An Inconvenient Truth

Saturday, February 24, 2007

Give it up for CoCo county political awareness

More progressive and critical thinking from the other side of the tunnel...

Here was something I read in the Times this weekend about the crosses on the hillside on Deerhill Road in Lafayette. These crosses are meant to symbolize the fallen American soldiers that haven't made it home. The crosses have been causing quite a stir in the community, which isn't known for its political activism. The piece is also showcased online. I've presented a portion here. Check out the whole column, which was written by Andrew McGall.

War has no blinders: It strips artifice from human life. It is blood and bone, steel and sinew, comrades and death. We at home cannot afford to turn our attention from that reality. Our silence is assent. Silence dishonors the dead who cannot speak. Respect for the troops also means:
  • We don't send them into meat-grinding fake wars based on lies, deception and outrageously misguided, cynical ideologies.

  • We send troops in sufficient numbers to dominate an enemy whom we can identify, isolate and defeat. That's war. Any lesser situation should revert to peaceful, if tense, politics and diplomacy.

  • We send them fully equipped and trained for the war at hand.

  • We maintain an Army that controls its own supply line, giving no role to the war profiteers feasting like vultures in Iraq.

  • We do not privatize war, we do not create a profit motive for waging and prolonging wars. War is not a no-bid payoff to our dues-paying buddies.

  • We bend our whole will to bringing the troops home.

  • We never stint in our care and support of those who return crippled in body or mind.
I get a little hot under the collar when I make critical statements about the war, and how people seem to instinctively link the criticism to the troops serving in Iraq. It was nice to see someone so clearly articulating the difference of being critical of an unjust Presidential administration, and respecting and supporting the men and women representing U.S. interests by putting their lives in harm's way every day of duty.

Friday, February 23, 2007

Cheshire sky and bush baby pie

Continuing with my "isn't the natural world an amazing place" theme, there were a couple other items of interest in the past couple days.

Andrew G. Saffas, a Concord artist and photographer, took a picture of a circumzenithal arc. In layman's terms could be interpreted as an upside-down rainbow...or a giant multi-colored Cheshire cat grin. For everyone who thinks nothing good comes out of Concord, there's now this and the Los Montañas bar/restaurant and grocery store on Willow Pass...oh, and Fry's.

Chimpanzees were observed using tools to hunt for other animals - bush babies in this case. The National Geographic site has all the details as well as a video of one of chimps hunting. An interesting note: primarily, only females have been observed making the tools and doing the hunting.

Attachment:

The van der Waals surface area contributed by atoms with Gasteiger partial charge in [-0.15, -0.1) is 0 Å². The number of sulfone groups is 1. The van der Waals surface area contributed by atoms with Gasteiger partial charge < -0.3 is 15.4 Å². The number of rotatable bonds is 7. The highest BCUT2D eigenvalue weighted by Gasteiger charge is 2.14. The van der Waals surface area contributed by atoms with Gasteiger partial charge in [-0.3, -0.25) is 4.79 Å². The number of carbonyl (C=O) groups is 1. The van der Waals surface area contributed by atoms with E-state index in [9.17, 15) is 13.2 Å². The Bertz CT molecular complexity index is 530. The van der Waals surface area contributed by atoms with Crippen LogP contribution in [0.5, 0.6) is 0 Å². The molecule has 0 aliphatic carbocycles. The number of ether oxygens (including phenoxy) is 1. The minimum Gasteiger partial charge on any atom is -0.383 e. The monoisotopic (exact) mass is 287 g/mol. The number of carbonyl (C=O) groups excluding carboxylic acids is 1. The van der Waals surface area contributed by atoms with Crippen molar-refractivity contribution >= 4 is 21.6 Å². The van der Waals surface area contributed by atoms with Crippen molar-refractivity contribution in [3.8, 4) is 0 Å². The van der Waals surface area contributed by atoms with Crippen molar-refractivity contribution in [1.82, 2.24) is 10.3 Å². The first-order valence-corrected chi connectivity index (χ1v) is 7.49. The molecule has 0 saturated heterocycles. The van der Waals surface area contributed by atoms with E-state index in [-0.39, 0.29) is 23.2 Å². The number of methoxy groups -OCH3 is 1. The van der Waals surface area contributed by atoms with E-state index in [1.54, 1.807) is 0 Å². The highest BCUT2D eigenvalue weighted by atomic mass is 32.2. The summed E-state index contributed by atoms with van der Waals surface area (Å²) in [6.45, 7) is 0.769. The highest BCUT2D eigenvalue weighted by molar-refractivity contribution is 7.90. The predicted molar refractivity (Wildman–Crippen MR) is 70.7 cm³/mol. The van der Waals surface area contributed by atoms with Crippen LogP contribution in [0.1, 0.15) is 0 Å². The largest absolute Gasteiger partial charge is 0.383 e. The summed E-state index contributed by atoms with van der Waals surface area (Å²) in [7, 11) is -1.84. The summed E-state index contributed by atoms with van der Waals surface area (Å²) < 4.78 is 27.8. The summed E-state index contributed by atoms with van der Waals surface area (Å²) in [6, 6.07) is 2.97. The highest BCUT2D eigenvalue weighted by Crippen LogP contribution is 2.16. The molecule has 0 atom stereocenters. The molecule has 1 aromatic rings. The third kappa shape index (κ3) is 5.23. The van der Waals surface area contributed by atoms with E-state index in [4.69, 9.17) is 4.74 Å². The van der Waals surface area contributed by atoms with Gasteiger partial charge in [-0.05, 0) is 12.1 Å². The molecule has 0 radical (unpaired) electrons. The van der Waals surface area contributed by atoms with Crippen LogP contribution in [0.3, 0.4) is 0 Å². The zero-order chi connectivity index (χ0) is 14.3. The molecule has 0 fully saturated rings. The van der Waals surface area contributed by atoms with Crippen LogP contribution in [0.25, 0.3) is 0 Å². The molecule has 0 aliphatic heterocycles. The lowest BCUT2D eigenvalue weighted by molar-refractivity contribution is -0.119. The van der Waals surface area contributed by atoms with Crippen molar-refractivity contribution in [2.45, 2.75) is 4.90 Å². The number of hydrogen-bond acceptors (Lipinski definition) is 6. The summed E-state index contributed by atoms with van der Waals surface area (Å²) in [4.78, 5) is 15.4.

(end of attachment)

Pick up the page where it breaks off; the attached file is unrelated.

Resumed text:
In each case a chimpanzee modified a branch by breaking off one or two ends and, frequently, using its teeth to sharpen the stick. The ape then jabbed the spear into hollows in tree trunks where bush babies sleep.
That's right, guys...Sears is changing the name to "Craftswoman". Other observations on the male population found that while the females were hunting, the males were reclining in tree boughs and scratching their genitals and laughing at each other's odors...oh wait...that was me at the last house party to which I patroned.

Thursday, February 22, 2007

Finally we'll know in which state Springfield is located

Snoozer? Loser? This year's tentpole films are going to do their best to get all that juicy disposable income in your pockets.

Which ones look good? Hard to say. "300" looks interesting. Another Frank Miller graphic novel adaptation...hmmm.

Richard Matheson's post-apocalyptic sci-fi adventure novel, I Am Legend, is being turned into a movie starring Will Smith. I'm betting that it will showcase his range as an actor and capitalize on his nonchalant I-might-be-a-closet-Scientologist schtick (I'm thinking "Independence Day, "Men in Black" 1 and 2, "I, Robot", "Enemy of the State", etc). Let's face it, the only movie that really let him be creative was "Six Degrees of Separation".

The 9 year old in me is expectantly waiting for "Transformers" like it's Christmas Eve.

From what I know of Neil Gaiman, I'm looking forward to hearing more about "Stardust", based on his best-selling graphic novel co-written with Charles Vess.

Or maybe I'll just wait for them to come out on Blu-Ray or HD-DVD and I'll rip them.

Jack Sparrow would run from this calamari

Jules Verne wrote about them, and ancient mariners told stories about them: giant squid.

No one has actually ever been able to get a real good look at one...until recently. A fishing crew stalking sea bass hooked a Colossal squid while bringing in the fish. According to the AP article: